September 20, 2018

Measures of Growth

As fun as Greg Gordon was, and a great singer, as well, he just didn’t work out. The straw that broke the camel’s back was when we were making our debut concert at the War Memorial Auditorium in Nashville, TN and we were in concert with at least five other groups. We were there in time to set up records and do a sound check. So, Greg left, went home to change and assumed we would be on near the end of the show since we were one of the headliners. Unfortunately for him and us, they had put us on second. So when it came time for us to go on stage, Greg was nowhere to be found. This was before cell phones so all we could do was call his home and got no answer. We begged them to put us on later and they obliged us. When Greg arrived back at the auditorium, I’ve never seen Joe Moscheo so mad!  That was the beginning of the end for Greg. I was sorry to see him go as I always liked him so much and the people did as well. I saw him years later and we had lunch at Elliston Place Soda Shop in Nashville and we laughed about that incident that doomed his fate with the Imperials.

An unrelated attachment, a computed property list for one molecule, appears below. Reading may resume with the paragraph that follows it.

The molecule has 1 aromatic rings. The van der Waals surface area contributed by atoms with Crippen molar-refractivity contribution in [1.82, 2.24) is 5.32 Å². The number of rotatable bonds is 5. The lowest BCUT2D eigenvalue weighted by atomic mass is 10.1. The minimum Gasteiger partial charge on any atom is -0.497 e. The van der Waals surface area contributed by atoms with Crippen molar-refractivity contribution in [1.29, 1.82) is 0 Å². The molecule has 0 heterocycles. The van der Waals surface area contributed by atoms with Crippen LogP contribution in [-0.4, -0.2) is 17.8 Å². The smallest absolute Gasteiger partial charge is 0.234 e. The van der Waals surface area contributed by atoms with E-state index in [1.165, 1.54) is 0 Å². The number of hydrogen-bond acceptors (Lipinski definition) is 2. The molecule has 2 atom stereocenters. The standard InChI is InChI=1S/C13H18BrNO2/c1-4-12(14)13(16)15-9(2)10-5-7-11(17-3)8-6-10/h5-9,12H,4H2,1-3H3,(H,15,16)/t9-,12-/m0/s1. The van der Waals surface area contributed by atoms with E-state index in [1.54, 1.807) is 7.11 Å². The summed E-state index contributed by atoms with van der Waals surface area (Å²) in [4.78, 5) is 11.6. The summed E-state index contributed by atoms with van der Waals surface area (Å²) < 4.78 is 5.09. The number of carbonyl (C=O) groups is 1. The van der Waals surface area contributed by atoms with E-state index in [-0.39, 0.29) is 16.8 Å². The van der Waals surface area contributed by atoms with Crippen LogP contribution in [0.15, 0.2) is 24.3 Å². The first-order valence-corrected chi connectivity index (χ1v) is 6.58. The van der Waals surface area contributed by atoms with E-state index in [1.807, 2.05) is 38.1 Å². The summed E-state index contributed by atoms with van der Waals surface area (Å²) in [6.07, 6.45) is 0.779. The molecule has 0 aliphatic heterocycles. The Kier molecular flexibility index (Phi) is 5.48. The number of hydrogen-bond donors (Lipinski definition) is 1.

So, after a year, we were looking once again for a baritone. Our producer had heard a young black singer from California who had sung with Andre Crouch and the Disciples and he thought it would be a great idea to try him out. At the time, a mixed racial group had never been attempted and this was a bold move. Sherman Andrus’ style was so different from ours and at first, I wasn’t sure it would work. He was used to singing solos and blending wasn’t something he was used to doing. It took a few weeks but he developed both his harmonies and his blend so that the choice turned out to be a good one for us. He came to the group right after the Time To Get It Together LP was released so he just picked up where Greg had left off and sung his songs.

In what we do, critical decisions were made daily about songs, arrangements, concert schedules. Any number of decisions could adversely affect our careers and ministry. They actually became measures of growth and expansion for us and proved once again that change is inevitable for all of us. It’s how you adapt to those changes that is the measure of maturity.